"As a doctor, I strongly believe that people without health insurance die sooner. Sure, they can eventually go to an emergency room. But it is often too late. They wait longer to get a breast lump checked out. They wait until their nagging cough turns into a fulminant pneumonia. They skip preventive care and then show up to the ER with severe, costly, late-stage symptoms that are harder and more expensive to treat," Frist wrote.
"State exchanges are the solution. They represent the federalist ideal of states as 'laboratories for democracy.' We are seeing 50 states each designing a model that is right for them, empowered to take into account their individual cultures, politics, economies and demographics. While much planning has yet to be done, we are already seeing a huge range in state models. I love the diversity and the innovation."
Texas Gov. Rick Perry, who was unsuccessful in his quest for the GOP presidential nomination, has made clear his state's decision.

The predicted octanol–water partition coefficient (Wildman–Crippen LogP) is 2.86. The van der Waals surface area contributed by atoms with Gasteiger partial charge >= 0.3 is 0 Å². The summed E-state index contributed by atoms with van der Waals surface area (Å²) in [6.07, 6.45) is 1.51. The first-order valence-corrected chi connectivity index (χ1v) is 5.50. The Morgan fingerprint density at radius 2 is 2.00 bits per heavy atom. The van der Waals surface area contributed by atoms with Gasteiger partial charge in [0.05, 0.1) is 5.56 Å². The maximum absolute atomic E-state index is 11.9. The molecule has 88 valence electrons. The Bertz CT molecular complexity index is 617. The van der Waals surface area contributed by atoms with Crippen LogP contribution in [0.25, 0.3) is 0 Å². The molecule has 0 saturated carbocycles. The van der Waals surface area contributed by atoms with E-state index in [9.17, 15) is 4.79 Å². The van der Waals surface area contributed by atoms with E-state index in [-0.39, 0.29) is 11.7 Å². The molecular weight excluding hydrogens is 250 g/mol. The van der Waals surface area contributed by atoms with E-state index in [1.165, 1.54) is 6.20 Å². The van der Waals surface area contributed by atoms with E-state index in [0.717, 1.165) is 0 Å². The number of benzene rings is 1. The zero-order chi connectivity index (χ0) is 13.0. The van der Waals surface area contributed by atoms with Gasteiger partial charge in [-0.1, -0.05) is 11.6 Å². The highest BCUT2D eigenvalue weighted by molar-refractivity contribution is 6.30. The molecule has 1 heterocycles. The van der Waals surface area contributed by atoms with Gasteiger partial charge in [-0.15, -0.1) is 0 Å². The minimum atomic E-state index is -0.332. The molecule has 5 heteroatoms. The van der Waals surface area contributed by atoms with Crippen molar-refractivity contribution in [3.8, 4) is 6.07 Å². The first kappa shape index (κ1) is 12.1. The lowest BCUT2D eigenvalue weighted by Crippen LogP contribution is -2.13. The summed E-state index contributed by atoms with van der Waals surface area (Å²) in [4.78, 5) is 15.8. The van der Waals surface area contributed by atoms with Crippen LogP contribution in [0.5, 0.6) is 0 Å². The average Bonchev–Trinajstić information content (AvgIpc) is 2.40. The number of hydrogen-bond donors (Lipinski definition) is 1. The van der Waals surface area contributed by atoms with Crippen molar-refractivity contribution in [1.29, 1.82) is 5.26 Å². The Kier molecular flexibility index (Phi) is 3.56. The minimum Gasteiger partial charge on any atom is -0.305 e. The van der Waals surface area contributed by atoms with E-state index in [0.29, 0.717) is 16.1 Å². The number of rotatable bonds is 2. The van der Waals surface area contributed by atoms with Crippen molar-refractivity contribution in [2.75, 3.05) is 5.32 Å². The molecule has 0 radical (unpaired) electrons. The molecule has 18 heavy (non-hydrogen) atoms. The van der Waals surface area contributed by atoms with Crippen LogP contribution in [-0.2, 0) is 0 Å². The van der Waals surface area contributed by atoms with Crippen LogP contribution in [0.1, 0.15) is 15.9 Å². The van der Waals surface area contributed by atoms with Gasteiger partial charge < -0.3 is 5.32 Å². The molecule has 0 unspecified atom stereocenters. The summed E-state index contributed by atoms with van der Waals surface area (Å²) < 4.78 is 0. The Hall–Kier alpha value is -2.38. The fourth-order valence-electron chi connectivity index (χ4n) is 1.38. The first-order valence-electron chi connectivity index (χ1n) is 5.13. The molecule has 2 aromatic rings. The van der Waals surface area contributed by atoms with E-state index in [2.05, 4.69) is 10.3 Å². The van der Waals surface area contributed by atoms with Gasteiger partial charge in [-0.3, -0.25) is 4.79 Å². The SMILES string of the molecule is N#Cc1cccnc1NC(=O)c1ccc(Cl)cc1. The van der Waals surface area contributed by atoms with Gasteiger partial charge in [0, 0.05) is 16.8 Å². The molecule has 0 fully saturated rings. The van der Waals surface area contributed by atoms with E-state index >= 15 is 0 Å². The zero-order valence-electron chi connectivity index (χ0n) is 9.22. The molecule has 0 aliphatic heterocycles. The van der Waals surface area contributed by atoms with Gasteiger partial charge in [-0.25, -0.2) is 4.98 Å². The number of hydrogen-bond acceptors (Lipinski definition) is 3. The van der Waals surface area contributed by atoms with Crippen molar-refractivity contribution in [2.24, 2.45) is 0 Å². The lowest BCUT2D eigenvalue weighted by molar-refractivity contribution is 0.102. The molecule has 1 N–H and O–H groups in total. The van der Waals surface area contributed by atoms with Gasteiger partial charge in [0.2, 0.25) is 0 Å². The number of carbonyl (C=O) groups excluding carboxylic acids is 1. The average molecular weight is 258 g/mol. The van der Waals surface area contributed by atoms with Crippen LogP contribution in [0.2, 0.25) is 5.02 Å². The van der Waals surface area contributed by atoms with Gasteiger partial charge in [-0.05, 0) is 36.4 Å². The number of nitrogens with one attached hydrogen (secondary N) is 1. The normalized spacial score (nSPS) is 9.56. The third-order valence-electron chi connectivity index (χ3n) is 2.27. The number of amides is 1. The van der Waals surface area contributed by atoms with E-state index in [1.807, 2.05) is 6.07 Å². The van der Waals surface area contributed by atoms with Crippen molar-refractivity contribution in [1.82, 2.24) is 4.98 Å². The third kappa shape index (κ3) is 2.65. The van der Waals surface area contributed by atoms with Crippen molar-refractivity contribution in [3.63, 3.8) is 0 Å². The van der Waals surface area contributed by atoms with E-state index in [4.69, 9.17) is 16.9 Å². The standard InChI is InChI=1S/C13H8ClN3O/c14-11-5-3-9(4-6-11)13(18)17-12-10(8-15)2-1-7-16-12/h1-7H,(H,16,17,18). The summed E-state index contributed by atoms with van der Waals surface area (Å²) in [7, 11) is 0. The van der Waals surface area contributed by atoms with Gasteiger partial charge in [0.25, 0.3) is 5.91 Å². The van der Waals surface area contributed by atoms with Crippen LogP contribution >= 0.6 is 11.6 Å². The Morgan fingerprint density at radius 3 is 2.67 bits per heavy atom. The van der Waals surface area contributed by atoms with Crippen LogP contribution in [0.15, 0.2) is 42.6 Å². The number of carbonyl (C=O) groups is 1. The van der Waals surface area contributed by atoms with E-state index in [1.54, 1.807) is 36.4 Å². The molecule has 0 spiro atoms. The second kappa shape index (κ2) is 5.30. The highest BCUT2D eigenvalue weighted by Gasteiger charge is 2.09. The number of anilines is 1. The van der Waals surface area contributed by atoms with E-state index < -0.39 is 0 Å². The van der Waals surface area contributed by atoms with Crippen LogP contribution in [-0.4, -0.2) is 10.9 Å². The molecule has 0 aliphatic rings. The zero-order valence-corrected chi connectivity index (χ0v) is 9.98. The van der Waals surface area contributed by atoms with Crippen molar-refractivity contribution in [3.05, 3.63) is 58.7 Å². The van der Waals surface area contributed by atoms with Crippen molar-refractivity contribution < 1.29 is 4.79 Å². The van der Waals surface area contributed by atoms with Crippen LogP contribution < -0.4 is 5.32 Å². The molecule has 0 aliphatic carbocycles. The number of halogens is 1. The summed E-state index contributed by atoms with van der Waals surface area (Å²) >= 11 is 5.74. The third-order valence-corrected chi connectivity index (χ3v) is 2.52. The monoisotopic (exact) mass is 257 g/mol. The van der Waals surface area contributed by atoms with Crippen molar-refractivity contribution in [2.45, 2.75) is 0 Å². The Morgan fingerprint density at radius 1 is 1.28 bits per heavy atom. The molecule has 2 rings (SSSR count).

"Neither a 'state' exchange nor the expansion of Medicaid under the Orwellian-named [Patient Protection and Affordable Care Act] would result in better 'patient protection' or in more 'affordable care.' What they would do is make Texas a mere appendage of the federal government when it comes to healthcare," he said in a letter to Health and Human Services Secretary Kathleen Sebelius.
On the other side Democratic Gov. Steve Beshear of Kentucky issued an executive order establishing a state exchange immediately after the Supreme Court decision, WellPoint, the nation's largest Blue Cross Blue Shield plan, bought Amerigroup in preparation for dealing with exchanges and Minnesota let a $41 million contract to MAXIMUS, a Virginia company, to design and develop a consumer-friendly Web site for the state's health insurance exchange and to modernize its Medicaid operations. New York Gov. Mario Cuomo was even quicker, establishing New York's exchange in April.